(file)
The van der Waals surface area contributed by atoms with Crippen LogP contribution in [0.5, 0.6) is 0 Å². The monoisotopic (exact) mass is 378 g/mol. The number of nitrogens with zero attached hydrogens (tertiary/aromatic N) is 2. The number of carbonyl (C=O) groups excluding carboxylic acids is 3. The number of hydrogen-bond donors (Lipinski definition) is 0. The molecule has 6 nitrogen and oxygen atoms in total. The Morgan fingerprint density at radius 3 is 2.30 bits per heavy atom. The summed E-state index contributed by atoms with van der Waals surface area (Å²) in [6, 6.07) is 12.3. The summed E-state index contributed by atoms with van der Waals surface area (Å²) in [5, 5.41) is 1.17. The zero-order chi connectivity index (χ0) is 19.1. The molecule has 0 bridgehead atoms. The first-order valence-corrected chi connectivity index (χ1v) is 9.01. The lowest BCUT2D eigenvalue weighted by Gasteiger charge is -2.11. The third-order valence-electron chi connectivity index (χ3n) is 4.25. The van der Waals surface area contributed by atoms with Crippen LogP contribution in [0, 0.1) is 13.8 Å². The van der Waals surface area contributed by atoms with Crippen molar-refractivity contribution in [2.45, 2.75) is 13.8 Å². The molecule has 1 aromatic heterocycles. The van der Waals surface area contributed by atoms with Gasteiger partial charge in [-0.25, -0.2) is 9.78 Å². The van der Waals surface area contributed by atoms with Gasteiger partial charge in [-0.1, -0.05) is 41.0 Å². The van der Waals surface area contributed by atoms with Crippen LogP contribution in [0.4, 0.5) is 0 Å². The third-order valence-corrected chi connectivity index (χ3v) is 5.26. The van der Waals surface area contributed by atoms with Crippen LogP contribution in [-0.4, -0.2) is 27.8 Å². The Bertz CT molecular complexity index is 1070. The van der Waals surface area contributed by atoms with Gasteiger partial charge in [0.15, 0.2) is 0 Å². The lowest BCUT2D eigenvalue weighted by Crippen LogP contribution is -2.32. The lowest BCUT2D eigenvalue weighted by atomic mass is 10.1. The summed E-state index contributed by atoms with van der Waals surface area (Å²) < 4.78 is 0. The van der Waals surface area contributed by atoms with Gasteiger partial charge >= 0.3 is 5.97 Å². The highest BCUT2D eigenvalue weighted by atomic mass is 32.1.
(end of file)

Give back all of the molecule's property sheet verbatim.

The van der Waals surface area contributed by atoms with Crippen LogP contribution in [0.5, 0.6) is 0 Å². The monoisotopic (exact) mass is 378 g/mol. The number of nitrogens with zero attached hydrogens (tertiary/aromatic N) is 2. The number of carbonyl (C=O) groups excluding carboxylic acids is 3. The number of hydrogen-bond donors (Lipinski definition) is 0. The molecule has 6 nitrogen and oxygen atoms in total. The Morgan fingerprint density at radius 3 is 2.30 bits per heavy atom. The summed E-state index contributed by atoms with van der Waals surface area (Å²) in [6, 6.07) is 12.3. The summed E-state index contributed by atoms with van der Waals surface area (Å²) in [5, 5.41) is 1.17. The zero-order chi connectivity index (χ0) is 19.1. The molecule has 0 bridgehead atoms. The first-order valence-corrected chi connectivity index (χ1v) is 9.01. The lowest BCUT2D eigenvalue weighted by Gasteiger charge is -2.11. The third-order valence-electron chi connectivity index (χ3n) is 4.25. The van der Waals surface area contributed by atoms with Crippen LogP contribution in [0, 0.1) is 13.8 Å². The van der Waals surface area contributed by atoms with Crippen molar-refractivity contribution in [2.45, 2.75) is 13.8 Å². The molecule has 1 aromatic heterocycles. The van der Waals surface area contributed by atoms with Gasteiger partial charge in [-0.25, -0.2) is 9.78 Å². The van der Waals surface area contributed by atoms with Gasteiger partial charge in [-0.1, -0.05) is 41.0 Å². The van der Waals surface area contributed by atoms with Crippen LogP contribution in [0.4, 0.5) is 0 Å². The third-order valence-corrected chi connectivity index (χ3v) is 5.26. The van der Waals surface area contributed by atoms with Crippen LogP contribution in [-0.4, -0.2) is 27.8 Å². The Bertz CT molecular complexity index is 1070. The van der Waals surface area contributed by atoms with Gasteiger partial charge in [0.15, 0.2) is 0 Å². The lowest BCUT2D eigenvalue weighted by Crippen LogP contribution is -2.32. The lowest BCUT2D eigenvalue weighted by atomic mass is 10.1. The summed E-state index contributed by atoms with van der Waals surface area (Å²) < 4.78 is 0. The van der Waals surface area contributed by atoms with Gasteiger partial charge >= 0.3 is 5.97 Å². The highest BCUT2D eigenvalue weighted by atomic mass is 32.1.